From Nate Silver’s website comes this interesting look at the music we keep hearing during this time of year:
Radio’s wall-to-wall holiday format is a recent development. Of course, stations in the past played some Christmas music on Dec. 24 and 25, but the vast majority of soft-rock stations began switching to all-holiday soundtracks in the 1990s. The first to throw out its regular playlist entirely was 99.9 KEZ (KESZ-FM) in Phoenix, in 1991 or 1992.1 The variety station saw a substantial jump in its ratings, and the trend eventually caught on nationwide.
Radio programmers, as well as music-streaming services such as Spotify, do a healthy amount of planning, data work and market research to create seasonal soundtracks that people want to hear — but not hear too soon. Streaming services need to keep subscribers happy, and doing so requires sophisticated algorithms to keep Christmas out for 11 months and cranked up for one. For radio, the stakes are even higher. A station that flips its format can see its ratings triple in an especially good December (and gain from the commensurate advertising that comes along with them).
But when is the best time to push the holiday tunes?
Darren Davis, iHeartMedia’s president of networks2 and a former programmer in several major cities, laid down what’s going through the heads of people behind the playlist at your local radio station.
“Some programmers decide far in advance exactly when they’re going to start,” Davis said. In areas where there’s competition in the Christmas sector — “that holiday battle” among stations, Davis called it — programmers can be ready to flip the format at a moment’s notice in an effort to keep up with or beat the competition. In the past, Davis said he never picked a specific date, but instead was prepared to make the switch by Nov. 1 — just in case.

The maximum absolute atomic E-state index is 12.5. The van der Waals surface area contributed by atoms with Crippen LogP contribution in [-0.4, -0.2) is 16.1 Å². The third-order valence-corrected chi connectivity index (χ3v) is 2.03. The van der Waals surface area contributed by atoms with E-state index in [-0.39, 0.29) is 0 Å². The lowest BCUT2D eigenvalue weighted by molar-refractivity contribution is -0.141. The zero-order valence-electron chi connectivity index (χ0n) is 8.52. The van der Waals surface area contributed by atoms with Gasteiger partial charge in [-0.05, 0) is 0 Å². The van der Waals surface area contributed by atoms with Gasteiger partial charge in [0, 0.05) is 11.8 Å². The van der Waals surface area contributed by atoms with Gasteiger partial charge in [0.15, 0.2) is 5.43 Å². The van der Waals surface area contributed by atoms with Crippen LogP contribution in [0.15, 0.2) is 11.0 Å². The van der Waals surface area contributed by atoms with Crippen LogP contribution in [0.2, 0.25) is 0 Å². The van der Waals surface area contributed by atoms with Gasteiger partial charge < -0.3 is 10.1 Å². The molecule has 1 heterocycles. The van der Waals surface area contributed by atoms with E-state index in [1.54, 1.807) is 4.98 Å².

“That could be a sudden cold snap coming in, and it starts snowing one afternoon. It could be some big thing going on in the world where everybody’s in a bad mood, and they need a little pick-me-up,” he said.
This year’s flips are mostly behind us, so we can see when they happened. At least 184 iHeartMedia stations in the U.S. and Canada are airing holiday music; there was a huge jump right after Thanksgiving.
The demand for holiday music started to pick up even earlier. Glenn McDonald, who’s in charge of developing the genre algorithm at The Echo Nest, a research company owned by Spotify, provided FiveThirtyEight with the combined number of daily plays of two iconic Christmas tunes — “All I Want For Christmas Is You” by Mariah Carey and “White Christmas” by Bing Crosby — to serve as a sort of Spotify Christmas Industrial Average. Looking at the demand for those two songs from Nov. 1 to Dec. 8, we can see a substantial jump in streams Dec. 1.
So what are the songs you keep hearing? Check out the link for the definitive list, with all the supporting data.